Russia replaces provocative head of its space agency, signs deal with NASA to share resources
Canada, U.S., Europe issued rare rebuke against Russia over war propaganda on space station
The Kremlin says it has replaced the head of its space agency, a man who had repeatedly threatened Russia would abandon the International Space Station if sanctions aren't lifted.
Roscosmos's former director general, Dmitry Rogozin, is known for his provocative comments, including threatening nuclear war and telling the U.S. it would need "broomsticks" to fly to the space station.
But Russia's space agency and NASA confirmed Friday they have now signed an agreement to integrate flights to the International Space Station. The deal would allow Russian cosmonauts to fly on U.S.-made spacecraft in exchange for Americans to ride on Russia's Soyuz rocket starting in Sept.
Former U.S. astronaut Scott Kelly told CBC News it's the "wrong decision."
"I'm not a big fan of Russians flying on a U.S. vehicle right now," he said. "I wasn't too happy seeing that. I think it sends the wrong message. I think it's bad optics."
Kelly has flown on Russia's Soyuz and commanded the ISS on three expeditions in the past.
Unless there's no other option, Kelly said, the U.S. and Russia shouldn't be blasting off together while Russia's forces are killing civilians and under investigation for war crimes in Ukraine.
But Kelly said he is glad to see Rogozin has been removed as long as he's not placed in an even more powerful role within the Russian government.
Move not a demotion for Rogozin: Garneau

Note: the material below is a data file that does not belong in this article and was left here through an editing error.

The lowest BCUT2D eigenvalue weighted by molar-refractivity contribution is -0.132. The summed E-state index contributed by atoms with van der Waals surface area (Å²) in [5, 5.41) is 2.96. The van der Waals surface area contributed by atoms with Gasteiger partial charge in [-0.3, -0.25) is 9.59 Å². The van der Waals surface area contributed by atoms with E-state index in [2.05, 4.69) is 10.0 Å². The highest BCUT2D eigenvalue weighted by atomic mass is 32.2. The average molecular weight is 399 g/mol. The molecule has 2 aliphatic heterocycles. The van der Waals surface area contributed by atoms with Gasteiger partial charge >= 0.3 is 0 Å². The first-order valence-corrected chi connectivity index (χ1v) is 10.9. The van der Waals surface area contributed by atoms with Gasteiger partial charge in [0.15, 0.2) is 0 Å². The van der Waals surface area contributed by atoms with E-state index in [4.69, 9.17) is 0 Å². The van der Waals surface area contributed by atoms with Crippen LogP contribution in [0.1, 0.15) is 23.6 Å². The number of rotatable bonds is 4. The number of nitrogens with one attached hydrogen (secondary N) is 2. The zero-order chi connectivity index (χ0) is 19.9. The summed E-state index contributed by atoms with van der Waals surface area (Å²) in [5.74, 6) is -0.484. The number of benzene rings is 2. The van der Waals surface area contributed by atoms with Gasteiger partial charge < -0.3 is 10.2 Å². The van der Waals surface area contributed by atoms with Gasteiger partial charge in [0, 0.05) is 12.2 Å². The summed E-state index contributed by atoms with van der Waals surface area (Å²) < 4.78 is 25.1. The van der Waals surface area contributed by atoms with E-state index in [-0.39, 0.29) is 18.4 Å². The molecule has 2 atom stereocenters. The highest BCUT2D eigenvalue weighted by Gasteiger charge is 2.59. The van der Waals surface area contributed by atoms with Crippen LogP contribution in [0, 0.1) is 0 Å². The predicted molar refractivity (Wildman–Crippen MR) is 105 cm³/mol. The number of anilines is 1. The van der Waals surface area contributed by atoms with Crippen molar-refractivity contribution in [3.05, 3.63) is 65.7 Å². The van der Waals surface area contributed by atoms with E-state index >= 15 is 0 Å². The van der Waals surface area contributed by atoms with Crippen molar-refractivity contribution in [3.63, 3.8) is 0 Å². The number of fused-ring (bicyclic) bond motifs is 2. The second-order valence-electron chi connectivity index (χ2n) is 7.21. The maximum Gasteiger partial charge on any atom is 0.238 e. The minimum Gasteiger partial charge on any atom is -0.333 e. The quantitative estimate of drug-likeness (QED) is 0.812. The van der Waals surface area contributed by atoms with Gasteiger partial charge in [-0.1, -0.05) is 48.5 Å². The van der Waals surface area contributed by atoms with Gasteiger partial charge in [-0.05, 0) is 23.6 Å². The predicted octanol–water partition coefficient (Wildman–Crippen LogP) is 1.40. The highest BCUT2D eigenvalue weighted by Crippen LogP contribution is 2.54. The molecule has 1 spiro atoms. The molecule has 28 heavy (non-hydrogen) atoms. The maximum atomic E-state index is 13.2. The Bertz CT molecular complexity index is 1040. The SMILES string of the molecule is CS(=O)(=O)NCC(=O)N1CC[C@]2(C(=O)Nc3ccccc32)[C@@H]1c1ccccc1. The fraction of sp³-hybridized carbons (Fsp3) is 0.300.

Member of Parliament and Canada's first astronaut in space, Marc Garneau, said his understanding from media reports is that Russian President Vladimir Putin had other plans for Rogozin, one of the president's allies and a longtime nationalist leader.
"It has nothing to do with his performance there and more to do with Putin wanting him to assume a new role," Garneau told CBC News.
Russian state media is reporting that the country's former deputy prime minister Yuri Borisov is replacing Rogozin.
The move is the latest in a series of rare developments after tension on the ground in Ukraine reached new heights as it hit the International Space Station (ISS).
U.S. President Joe Biden announced sanctions to "degrade" Russia's space program the same day Russian forces invaded Ukraine. Rogozin responded by asking "who will save the ISS from uncontrolled deorbit and fall into the United States or Europe?"
Since then, Rogozin has launched a blustery war of words online and posted a video showing workers covering the flags of international partners with tape on the side of a rocket. In March, Rosmoscos also posted a fake video showing Russian cosmonauts abandoning an American astronaut aboard the space station.
Then came a move that angered the world.
Roscosmos released a pair of photos on social media platform Telegram on July 4, showing a trio of cosmonauts posing with the self-proclaimed Luhansk People's Republic and Donetsk People's Republic flags after Russian-backed separatist forces declared victory in those regions.
Historically, the ISS has been a beacon of international co-operation — and a place that's supposed to be free of politics.